Read on to find out more about how to use different question types for World Languages, examples of educator-approved sites you can embed into your formatives, and inspiring examples of formatives you can clone!

Here are some of our favorite question types to use in World Languages classes!

🌟Show Your Work

Students can type, underline, circle, and even upload images in a Show Your Work question. Teachers can likewise draw, type, and upload images to the background! Here are some of our favorite uses for teaching languages:

  1. Upload a diagram or flowchart for students to complete.

2. Give your students a description/instructions and have them draw it.

🌟Enhance a PDF/Doc/GoogleDoc

With Enhance a PDF/Doc/GoogleDoc you can upload any document you already have (worksheets, quizzes, images, etc.) and add questions on top. 

  1. Have them practice listening skills by uploading a video of a song and a document with blanks for them to complete.


2. Test your students vocabulary by uploading an image and having them label it.

Tip: both "Show Your Work" and "Enhance a PDF/Doc/GoogleDoc" are great question types for having students label images or complete diagrams. The main difference is that "Enhance a PDF/Doc/GoogleDoc" allows you to set an answer key for easy-breezy grading! 

🌟Audio

With our Audio feature, you can create your own material for listening activities. Record yourself narrating a story and have your students listen for comprehension.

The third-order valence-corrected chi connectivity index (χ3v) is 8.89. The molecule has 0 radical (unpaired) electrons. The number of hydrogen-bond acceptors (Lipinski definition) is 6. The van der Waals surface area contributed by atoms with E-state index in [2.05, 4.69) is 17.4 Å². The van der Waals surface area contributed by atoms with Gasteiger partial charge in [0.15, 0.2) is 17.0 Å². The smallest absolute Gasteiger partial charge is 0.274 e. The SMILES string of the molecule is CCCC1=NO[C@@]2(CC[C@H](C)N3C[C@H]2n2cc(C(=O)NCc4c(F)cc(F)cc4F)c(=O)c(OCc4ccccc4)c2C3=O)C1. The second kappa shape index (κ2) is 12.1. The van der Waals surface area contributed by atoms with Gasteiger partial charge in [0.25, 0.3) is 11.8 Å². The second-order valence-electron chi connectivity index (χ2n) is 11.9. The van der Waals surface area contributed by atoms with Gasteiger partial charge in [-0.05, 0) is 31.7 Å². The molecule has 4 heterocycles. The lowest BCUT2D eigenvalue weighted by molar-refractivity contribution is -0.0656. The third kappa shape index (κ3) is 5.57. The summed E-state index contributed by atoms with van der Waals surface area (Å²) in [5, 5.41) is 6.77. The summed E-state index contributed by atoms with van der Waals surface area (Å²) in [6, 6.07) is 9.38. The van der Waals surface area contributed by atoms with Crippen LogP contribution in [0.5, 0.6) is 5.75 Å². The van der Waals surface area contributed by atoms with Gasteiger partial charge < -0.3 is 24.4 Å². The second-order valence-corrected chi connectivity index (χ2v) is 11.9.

🌟Audio Response (*Premium)

Audio Response is a great way to have your students practice their speaking skills, especially pronunciation. There is no pressure since students can re-record as many times as they want!

🌟Categorize (*Premium)
Use the Categorize question type to have students match properties with figures, or vocabulary terms with their equivalent in English!

📌How to Add Special Characters/Accents 

Even if your physical keyboard does not support characters with accents or other special characters, you can usually access the characters using an on-screen touch keyboard:

Chromebooks

On Chromebooks you can access special characters by changing to a language-specific keyboard or the international keyboard and using the on-screen keyboard:

Refer to the documentation to learn how to turn on the on-screen keyboard and enter accented and other special characters:

Use the on-screen keyboard

Keyboard language & special characters

If your students are able to install Chrome extensions, they may find it easier to use one to input special characters. See below for a recommendation for a Chrome extension.

Windows 10

Select the Touch keyboard icon on the taskbar.

When you’re using a tablet, or PC in tablet mode, the touch keyboard will automatically open when you tap where you’d like to enter text. If the keyboard doesn’t open automatically, you may need to update your drivers.

If you're not seeing the touch keyboard button, right-click or tap and hold the taskbar and select Show touch keyboard button.

Once the keyboard is on-screen, you can press and hold on a character to show available accented / alternative versions of it: